When Meat Packs a Punch for Some and Pinches Others

Meat and livestock sales have created ambivalence in the South Australian Lamb and Sheep Industry. According to reports, the rising price of livestock is bringing cheer to the farmers but doom to processors and butchers across the region.

These mixed reactions come in the light of the recent price boost for farmers selling their livestock to the latter. Lamb has recorded an all-time high of 889 cents a kilogram, and Mutton at 600 cents for the first time. This roughly translates to $ 350.

The winds of change have been brought in by drought in the eastern regions, citing a serious shortage in supply. This shortage in supply had to cater to a huge demand in exporting the product. Hence the skyrocketed cost. Farmers who always had to suffice with a stable price range, are overwhelmed with their livestock going in for really favorable prices. Farmers are also moving away from traditional livestock farming to crop farming, this too has added to a cutback in the supply of lamb. Farmers who, however have been benefitted share that the regular thing was to expect $ 200, with the incurred cost on maintenance and grain and hay. As opposed to that they are now fetching an astounding $ 300; The happiest times for farmers to be in the sheep industry.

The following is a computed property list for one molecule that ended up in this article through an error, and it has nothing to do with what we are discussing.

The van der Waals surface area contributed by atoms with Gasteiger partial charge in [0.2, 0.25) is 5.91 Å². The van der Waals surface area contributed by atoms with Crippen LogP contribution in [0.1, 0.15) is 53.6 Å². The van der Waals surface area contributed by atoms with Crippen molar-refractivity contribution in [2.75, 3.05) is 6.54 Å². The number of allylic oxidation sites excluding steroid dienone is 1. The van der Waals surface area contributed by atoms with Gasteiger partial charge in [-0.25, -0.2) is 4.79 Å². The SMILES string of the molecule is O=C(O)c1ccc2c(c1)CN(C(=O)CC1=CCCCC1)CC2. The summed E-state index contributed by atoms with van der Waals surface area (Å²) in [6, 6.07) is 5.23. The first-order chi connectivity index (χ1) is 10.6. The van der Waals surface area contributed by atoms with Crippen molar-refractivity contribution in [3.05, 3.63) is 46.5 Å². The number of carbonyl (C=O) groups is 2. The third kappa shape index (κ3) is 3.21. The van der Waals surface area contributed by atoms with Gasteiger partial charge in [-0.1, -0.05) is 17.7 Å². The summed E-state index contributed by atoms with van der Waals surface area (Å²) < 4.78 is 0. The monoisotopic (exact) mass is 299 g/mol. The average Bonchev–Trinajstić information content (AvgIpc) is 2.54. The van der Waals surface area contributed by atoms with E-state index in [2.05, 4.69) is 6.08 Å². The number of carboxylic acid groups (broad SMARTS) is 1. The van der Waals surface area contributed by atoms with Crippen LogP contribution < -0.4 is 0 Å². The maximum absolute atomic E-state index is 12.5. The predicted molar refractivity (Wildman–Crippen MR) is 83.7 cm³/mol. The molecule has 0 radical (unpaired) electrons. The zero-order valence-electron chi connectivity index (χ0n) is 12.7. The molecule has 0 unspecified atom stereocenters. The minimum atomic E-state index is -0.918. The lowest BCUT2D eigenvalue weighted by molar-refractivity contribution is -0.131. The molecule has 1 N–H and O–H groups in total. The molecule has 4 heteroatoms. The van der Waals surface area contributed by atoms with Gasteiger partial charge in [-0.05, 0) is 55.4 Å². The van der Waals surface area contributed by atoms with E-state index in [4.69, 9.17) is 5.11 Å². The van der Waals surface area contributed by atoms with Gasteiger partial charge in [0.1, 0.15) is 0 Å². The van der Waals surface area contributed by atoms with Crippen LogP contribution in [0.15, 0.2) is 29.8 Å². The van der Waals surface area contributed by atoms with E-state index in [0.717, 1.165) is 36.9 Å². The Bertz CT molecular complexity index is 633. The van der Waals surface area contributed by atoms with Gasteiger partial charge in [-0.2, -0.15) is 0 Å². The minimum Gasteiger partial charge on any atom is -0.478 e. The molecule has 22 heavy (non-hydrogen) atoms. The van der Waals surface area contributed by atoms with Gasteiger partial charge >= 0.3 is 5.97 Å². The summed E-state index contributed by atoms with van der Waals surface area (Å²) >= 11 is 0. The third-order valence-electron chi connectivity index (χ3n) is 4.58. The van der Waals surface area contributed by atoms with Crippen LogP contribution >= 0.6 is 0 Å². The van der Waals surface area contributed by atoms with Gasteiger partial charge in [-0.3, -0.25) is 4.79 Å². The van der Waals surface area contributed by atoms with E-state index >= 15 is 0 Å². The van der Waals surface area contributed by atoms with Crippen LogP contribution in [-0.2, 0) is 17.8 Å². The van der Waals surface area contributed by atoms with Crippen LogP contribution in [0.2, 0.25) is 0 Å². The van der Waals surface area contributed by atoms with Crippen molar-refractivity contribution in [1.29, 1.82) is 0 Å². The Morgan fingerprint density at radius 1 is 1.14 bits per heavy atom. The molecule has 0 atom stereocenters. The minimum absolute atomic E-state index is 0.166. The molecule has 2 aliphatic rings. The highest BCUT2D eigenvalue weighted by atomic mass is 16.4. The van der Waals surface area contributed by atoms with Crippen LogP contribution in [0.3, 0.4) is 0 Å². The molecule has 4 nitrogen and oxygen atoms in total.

The other side of the coin, tells a different narrative. Costs snowballing, has led to the suffering of the processors and butchers, who find this rise, too sudden and unfair across the spectrum. Whining customers, prefer buying chicken than lamb, making “Chicken the new lamb”. They aren’t able to afford related cost but cannot do away with it either. Placing them in an inevitable dilemma. Abattoirs have to pay for the upkeep and workers. These cost pressures have been felt intensely by local butchers, with a 50 % slash in their sales.